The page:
by Jerry Vandiver and Gracie Hollombe
We've had the good fortune to personally experience, witness
and celebrate the successes of many songwriters from the first
day they got off the bus to their recent #1 party. (It seems
there's one almost every week here in Nashville!). While each
writer's success story is unique, we've found there are several
common denominators that contributed to their successes. As
we looked them over, we discovered five different levels,
one building upon the other, with each level having its own
"subset" of factors that serve as the bricks and mortar.
We'd like to pass those bricks on to you. We know how much you want that first cut, how you can taste it and how sometimes it feels insurmountable and out of reach. But we can tell you first hand that it isn't. No, we can't guarantee that you'll get your first cut by putting the bricks into place, but we can pretty much guarantee that if you don't start building, you won't see your name in tiny letters in parentheses under your song title anytime soon. So get out your trowel and let's go to work.
Think of the process as building (and then climbing) a staircase - - a songwriting staircase - - with each level supporting the one above it. It might look a little like this:
Your First Cut!
Level Five - Professional Relationships Working for You
Level Four - Solidifying Professional Relationships
Level Three - Developing Professional Relationships
Level Two - Connecting to the Music Business
Level One - Your Commitment to Songwriting
By the way, we found one more common denominator not listed above: writing a great song. Don't forget you have to do that too.
There are 4 "bricks" that make up Level One:
YOUR COMMITMENT TO SONGWRITING
As you look them over, check off the ones you have put into
place and work on creating the ones you haven't.
- You Play Guitar Or Piano. A song consists of lyric
and melody. While there are successful lyrics-only writers,
playing an instrument enhances your creativity in melody,
rhythm, meter and timing.
- You Set Aside At Least A Three-Hour Block Once A Week
To Write And Co-Write. Productivity equals quantity
and quality. The more you write, the better your songs will
be. Having a disciplined time to write demonstrates to you
and the world that you're serious. Co-writing is another
way to give and receive ideas in lyric, melody, song development
and every other creative aspect to your songs. It helps
you maintain discipline, makes you a teacher, student and
a better writer.
- You Are Involved In A Local Songwriting Organization.
A songwriting organization in your area is the best place
to connect for information, ideas, networking and your passion
for songs and songwriting. Get involved!
- You Do At Least One Thing Each Day, No Matter How Large
Or Small, To Further Your Songwriting Career. These
are small, do-able tasks. Write down a song idea, call a
co-writer, study songs on a new CD. Every day. When you
act like a songwriter, you think like a songwriter. This
may be your most important brick and will last you your
If these first 4 bricks are in place, you've created your foundation for your success. Now let's go to the 3 bricks in Level Two:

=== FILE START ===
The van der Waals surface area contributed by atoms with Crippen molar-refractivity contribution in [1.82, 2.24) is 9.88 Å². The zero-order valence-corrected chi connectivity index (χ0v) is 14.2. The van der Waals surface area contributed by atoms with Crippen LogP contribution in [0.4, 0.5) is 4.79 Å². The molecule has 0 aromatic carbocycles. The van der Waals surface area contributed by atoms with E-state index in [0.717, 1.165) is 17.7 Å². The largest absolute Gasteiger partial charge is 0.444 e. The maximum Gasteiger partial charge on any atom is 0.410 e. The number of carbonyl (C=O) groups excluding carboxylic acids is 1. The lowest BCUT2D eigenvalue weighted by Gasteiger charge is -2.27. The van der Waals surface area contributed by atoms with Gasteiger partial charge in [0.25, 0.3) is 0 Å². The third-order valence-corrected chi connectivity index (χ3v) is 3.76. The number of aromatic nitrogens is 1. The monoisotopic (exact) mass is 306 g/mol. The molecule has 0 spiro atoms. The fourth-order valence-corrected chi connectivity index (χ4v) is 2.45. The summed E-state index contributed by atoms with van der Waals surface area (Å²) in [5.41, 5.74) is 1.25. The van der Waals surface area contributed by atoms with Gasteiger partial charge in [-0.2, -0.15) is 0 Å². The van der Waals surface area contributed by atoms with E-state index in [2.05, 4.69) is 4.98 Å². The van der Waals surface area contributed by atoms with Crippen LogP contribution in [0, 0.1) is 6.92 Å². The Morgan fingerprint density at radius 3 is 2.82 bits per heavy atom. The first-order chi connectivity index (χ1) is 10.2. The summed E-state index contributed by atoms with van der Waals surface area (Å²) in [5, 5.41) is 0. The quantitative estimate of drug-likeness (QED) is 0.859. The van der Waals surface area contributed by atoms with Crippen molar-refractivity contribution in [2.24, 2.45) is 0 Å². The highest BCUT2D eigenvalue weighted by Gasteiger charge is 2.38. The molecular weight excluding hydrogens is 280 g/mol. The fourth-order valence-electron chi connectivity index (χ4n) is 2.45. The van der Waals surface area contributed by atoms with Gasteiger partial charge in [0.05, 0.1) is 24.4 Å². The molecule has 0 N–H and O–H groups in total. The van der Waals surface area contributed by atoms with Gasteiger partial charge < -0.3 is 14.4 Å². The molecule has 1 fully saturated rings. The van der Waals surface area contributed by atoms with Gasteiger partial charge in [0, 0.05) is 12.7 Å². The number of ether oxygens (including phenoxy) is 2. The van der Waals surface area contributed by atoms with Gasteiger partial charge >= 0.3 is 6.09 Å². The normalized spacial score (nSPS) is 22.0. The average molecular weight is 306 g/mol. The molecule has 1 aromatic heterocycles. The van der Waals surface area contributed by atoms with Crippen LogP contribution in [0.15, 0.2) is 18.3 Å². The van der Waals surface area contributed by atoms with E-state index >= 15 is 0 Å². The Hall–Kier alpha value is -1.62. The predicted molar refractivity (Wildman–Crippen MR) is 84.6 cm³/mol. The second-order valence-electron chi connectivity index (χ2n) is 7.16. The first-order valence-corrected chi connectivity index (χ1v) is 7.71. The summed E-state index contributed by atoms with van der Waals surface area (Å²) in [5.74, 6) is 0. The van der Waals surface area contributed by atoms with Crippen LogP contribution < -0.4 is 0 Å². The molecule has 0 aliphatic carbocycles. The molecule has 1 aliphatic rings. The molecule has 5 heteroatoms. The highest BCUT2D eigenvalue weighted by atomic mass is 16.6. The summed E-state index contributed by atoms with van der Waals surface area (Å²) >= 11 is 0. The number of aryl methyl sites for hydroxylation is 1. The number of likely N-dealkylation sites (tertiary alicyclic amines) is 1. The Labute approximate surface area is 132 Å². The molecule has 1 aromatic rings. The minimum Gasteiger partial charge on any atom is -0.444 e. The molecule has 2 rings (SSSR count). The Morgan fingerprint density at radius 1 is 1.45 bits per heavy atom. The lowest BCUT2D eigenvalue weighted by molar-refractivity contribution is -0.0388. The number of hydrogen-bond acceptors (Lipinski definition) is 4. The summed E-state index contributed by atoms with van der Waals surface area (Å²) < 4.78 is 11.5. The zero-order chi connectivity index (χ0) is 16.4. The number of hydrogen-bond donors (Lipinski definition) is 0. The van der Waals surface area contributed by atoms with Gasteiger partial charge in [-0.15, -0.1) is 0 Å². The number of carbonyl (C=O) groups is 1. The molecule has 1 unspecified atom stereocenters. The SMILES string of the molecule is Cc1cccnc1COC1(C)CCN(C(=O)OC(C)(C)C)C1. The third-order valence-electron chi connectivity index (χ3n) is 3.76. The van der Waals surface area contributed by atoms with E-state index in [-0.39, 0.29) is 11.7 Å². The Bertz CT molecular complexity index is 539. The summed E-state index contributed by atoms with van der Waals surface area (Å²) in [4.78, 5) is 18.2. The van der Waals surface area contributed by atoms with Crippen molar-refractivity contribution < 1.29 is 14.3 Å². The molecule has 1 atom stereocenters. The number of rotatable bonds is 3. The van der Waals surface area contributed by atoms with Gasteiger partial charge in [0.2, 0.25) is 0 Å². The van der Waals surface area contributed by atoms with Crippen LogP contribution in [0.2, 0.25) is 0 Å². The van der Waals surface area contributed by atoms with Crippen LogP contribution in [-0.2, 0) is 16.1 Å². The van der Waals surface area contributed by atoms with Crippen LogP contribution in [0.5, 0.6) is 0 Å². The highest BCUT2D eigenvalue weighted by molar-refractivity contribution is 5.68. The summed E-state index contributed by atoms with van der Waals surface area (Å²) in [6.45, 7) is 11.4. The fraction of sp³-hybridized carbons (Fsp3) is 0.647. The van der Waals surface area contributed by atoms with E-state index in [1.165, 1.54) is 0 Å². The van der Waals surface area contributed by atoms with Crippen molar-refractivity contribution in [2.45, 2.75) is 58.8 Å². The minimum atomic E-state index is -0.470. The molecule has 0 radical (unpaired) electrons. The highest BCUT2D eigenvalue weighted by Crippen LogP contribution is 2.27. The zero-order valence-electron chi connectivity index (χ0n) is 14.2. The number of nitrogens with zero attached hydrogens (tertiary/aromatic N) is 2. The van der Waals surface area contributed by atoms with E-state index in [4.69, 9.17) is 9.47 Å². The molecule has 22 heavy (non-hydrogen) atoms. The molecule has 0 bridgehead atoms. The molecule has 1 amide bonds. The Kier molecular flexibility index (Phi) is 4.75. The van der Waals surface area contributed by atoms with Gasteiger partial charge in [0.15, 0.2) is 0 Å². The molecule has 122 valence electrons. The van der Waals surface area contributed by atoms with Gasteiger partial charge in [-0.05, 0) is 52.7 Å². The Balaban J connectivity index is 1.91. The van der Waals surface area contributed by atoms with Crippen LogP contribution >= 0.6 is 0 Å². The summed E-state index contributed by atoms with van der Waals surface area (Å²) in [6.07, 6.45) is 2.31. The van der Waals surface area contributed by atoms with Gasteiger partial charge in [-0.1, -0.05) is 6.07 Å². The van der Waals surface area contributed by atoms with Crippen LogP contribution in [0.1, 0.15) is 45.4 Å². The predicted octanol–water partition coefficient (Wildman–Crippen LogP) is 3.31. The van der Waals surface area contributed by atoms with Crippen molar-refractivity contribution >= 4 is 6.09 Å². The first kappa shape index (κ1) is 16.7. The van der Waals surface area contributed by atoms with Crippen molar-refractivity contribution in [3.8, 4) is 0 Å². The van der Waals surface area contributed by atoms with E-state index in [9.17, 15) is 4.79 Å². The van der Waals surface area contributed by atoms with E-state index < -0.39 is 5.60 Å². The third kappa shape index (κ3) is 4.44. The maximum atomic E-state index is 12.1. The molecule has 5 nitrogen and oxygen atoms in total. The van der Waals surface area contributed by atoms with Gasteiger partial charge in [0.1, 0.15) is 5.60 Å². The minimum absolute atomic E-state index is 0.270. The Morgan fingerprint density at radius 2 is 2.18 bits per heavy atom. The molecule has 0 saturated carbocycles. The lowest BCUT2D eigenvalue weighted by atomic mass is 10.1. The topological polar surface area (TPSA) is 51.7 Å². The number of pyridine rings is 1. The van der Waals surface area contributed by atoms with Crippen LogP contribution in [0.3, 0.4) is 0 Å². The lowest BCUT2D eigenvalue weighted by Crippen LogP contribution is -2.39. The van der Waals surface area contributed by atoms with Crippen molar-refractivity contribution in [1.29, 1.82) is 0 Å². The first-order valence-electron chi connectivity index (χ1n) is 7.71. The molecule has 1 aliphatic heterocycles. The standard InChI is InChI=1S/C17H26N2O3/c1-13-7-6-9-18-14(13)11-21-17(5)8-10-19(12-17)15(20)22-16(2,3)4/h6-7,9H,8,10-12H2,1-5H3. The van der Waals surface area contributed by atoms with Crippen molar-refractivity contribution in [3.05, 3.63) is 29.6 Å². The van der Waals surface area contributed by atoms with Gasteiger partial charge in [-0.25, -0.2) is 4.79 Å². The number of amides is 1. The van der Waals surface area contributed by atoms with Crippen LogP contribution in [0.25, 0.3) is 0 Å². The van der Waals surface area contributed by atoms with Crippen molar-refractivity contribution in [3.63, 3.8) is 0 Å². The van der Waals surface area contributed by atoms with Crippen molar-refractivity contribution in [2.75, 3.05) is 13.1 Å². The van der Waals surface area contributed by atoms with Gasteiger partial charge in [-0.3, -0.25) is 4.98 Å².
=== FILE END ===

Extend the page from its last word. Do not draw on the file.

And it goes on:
CONNECTING TO THE MUSIC BUSINESS
- You Visit A Major Music Center To Attend And Play
Writer's Nights, Co-Write, And Network At Least Three Times
A Year. The music business is a contest in which you
need to be present to win. You're increasing your chances
for success when the powers that be can hear your masterpiece.
The music business is a business of relationships. Start
visiting and start connecting.
- Presenting Your Demo: You Drop Off Your Songs or Play Them in Person (on
CD or tape) To A Music Center Publisher Who Has Agreed To
Listen To Them. The music publisher is your agent and
you need an agent to get your songs heard. Because you've
been disciplining yourself to write and co-write, you now
have songs that deserve to be listened to. Make some calls,
get permission, and get them out there. Somehow your songs
sound better in person. Once you've had some success with
dropping off your songs, ask for an appointment. Strengthen
- You Perform Your Songs Regularly In A Major Music Center.
You never know who's in the audience.
How are you doing so far? If you've made your commitment to writing and becoming involved, and have begun to network by visiting a music center and pitching your songs, your first two levels are firmly in place. If there are some bricks missing, work on putting them in. No matter where you are on your journey, acknowledge how far you've come and keep going.
In Part II, "Developing and Solidifying Professional Relationships and Making them Work for You", we'll climb even higher. Keep writing!
See you on the charts!
Jerry & Gracie
© 2002 Jerry Vandiver and Gracie
Jerry Vandiver is a staff writer for Talbot Music in Nashville
with songs recorded by Gene Watson, Barbara Mandrell, Phil
Vassar, and Tim McGraw, totaling over 12 million records.
Gracie Hollombe, former Regional Workshops Director of the
Nashville Songwriters Association International (NSAI), is
a full-time songwriter living in Nashville. Their book, "Your
First Cut, A Step-by-Step Guide to Getting There" (11/22 Publishing,
ISBN 0-9717745-0-1), is a 224-page hands-on, goal-oriented
workbook designed to put you and keep you on the path to your
songwriting dreams. The authors can be reached by visiting